Automated Prototype Generation for Multi-color Karyotyping

  • Xuqing Wu
  • Shishir Shah
  • Fatima MerchantEmail author
Part of the Lecture Notes in Computational Vision and Biomechanics book series (LNCVB, volume 6)


This chapter presents an algorithm for automatically generating a prototype from multicolor karyotypes obtained via multi-spectral imaging of human chromosomes. The single representative prototype of the color karyotype that is generated represents the analytical integration of a group of karyotypes obtained via Multicolor Fluorescence In Situ Hybridization (MFISH) method. Multicolor karyotyping is a 24-color MFISH method that allows simultaneous screening of the genome. It allows for the detection of a wide variety of anomalies in human chromosomes, including subtle and complex rearrangements. Although, multicolor karyotyping allows visual detection of gross anomalies, misclassified pixels make manual examination difficult. Additionally, in the absence of prior knowledge of the anomaly, interpretation of the karyotypes can be ambiguous. In this study we have developed an automated method for the generation of a single representative prototype of the color karyotype, which assists the screening of chromosomal aberrations by computational removal of non-physiological anomalies. We hypothesize that generation of a single representative prototype of the color karyotype from multiple karyotypes (k) for a given specimen can highlight all the aberrations, while minimizing misclassified pixels arising from inconsistencies in sample preparation, hybridization and imaging procedures. A three-tier approach is implemented to achieve the generation of the representative color karyotype from a set of multiple (>2) karyotypes. The first step involves the automated extraction of individual chromosomes from each karyotype in the set, followed by chromosome straightening and size normalization. In the second step, the extracted and normalized chromosomes belonging to each of the 24 color classes are automatically assigned to a particular group (1, 2, 3, etc.) based on the ploidy level (monoploid, diploid, triploid, etc.), respectively. For automated group assignment, Bayesian classification is utilized to determine the probability that a particular chromosome belongs to a specific group based on the similarity between the chromosomes within the group. Similarity is evaluated using two distance metrics: (1) two-dimensional (2D) histogram based descriptors, and (2) Eigen space representation based on Principal Component Analysis (PCA). Finally in the third step, we compute the prototype of the color karyotype by generating the representative chromosome for each group in the 24 color classes using pixel-based fusion. This approach allows us to generate the representative prototype color karyotype that reflects all anomalies for a given specimen, while rejecting non-physiological inconsistencies. Furthermore, automation not only reduces the workload, but also allows alleviation of subjectivity by providing a quantitative formulation based on statistical analysis.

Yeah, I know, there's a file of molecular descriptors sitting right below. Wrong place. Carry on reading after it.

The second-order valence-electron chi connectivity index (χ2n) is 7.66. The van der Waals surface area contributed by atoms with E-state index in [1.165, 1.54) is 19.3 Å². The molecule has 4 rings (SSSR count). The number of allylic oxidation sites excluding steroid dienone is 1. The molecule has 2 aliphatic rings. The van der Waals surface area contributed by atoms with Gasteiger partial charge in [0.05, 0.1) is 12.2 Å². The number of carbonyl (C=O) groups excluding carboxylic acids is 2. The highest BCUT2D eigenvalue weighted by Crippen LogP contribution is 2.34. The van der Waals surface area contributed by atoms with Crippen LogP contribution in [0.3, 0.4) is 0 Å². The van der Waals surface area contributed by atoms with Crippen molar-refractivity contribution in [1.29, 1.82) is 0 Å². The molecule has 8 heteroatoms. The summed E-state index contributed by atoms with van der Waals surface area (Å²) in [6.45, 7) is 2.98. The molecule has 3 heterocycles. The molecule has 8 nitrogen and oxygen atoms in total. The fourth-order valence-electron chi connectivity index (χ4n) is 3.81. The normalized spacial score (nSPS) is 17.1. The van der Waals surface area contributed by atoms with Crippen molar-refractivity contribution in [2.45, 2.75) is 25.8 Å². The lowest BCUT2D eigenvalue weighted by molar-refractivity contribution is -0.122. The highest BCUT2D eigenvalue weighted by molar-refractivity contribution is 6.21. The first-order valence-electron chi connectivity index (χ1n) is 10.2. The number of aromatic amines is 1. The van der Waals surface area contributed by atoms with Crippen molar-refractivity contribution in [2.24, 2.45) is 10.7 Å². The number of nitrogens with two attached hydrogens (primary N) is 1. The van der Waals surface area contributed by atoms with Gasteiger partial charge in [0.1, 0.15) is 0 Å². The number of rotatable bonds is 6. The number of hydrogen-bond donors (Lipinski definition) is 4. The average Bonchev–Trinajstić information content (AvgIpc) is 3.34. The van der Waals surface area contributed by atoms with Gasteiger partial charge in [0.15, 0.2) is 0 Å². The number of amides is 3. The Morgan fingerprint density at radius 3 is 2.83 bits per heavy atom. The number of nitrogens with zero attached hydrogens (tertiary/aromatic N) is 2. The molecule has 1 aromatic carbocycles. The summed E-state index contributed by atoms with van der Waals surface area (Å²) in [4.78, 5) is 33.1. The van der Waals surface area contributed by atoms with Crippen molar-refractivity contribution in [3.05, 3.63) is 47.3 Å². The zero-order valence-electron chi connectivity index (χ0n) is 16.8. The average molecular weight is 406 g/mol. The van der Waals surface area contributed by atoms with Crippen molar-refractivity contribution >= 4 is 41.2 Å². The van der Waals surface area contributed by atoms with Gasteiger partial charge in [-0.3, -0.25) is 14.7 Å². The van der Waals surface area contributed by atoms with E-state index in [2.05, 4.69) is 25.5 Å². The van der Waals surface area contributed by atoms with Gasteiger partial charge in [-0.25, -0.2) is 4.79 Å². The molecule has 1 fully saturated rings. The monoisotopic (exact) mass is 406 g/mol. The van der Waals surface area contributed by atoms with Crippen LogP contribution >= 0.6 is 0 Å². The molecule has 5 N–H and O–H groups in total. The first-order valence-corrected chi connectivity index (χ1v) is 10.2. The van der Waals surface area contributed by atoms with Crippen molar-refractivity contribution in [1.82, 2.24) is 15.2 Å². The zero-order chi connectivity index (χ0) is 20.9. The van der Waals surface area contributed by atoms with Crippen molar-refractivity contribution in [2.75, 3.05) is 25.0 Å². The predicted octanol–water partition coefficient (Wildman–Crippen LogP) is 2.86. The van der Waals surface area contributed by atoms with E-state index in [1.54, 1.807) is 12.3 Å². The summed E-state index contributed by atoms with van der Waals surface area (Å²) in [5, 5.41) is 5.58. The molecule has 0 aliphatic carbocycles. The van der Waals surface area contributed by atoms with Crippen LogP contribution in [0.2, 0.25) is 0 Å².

Chromosomal Aberration Ploidy Level Homologous Chromosome Bayesian Classification Prototype Generation 
These keywords were added by machine and not by the authors. This process is experimental and the keywords may be updated as the learning algorithm improves.


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Copyright information

© Springer Science+Business Media Dordrecht 2013

Authors and Affiliations

  1. 1.Department of Computer ScienceUniversity of HoustonHoustonUSA
  2. 2.Department of Engineering TechnologyUniversity of HoustonHoustonUSA

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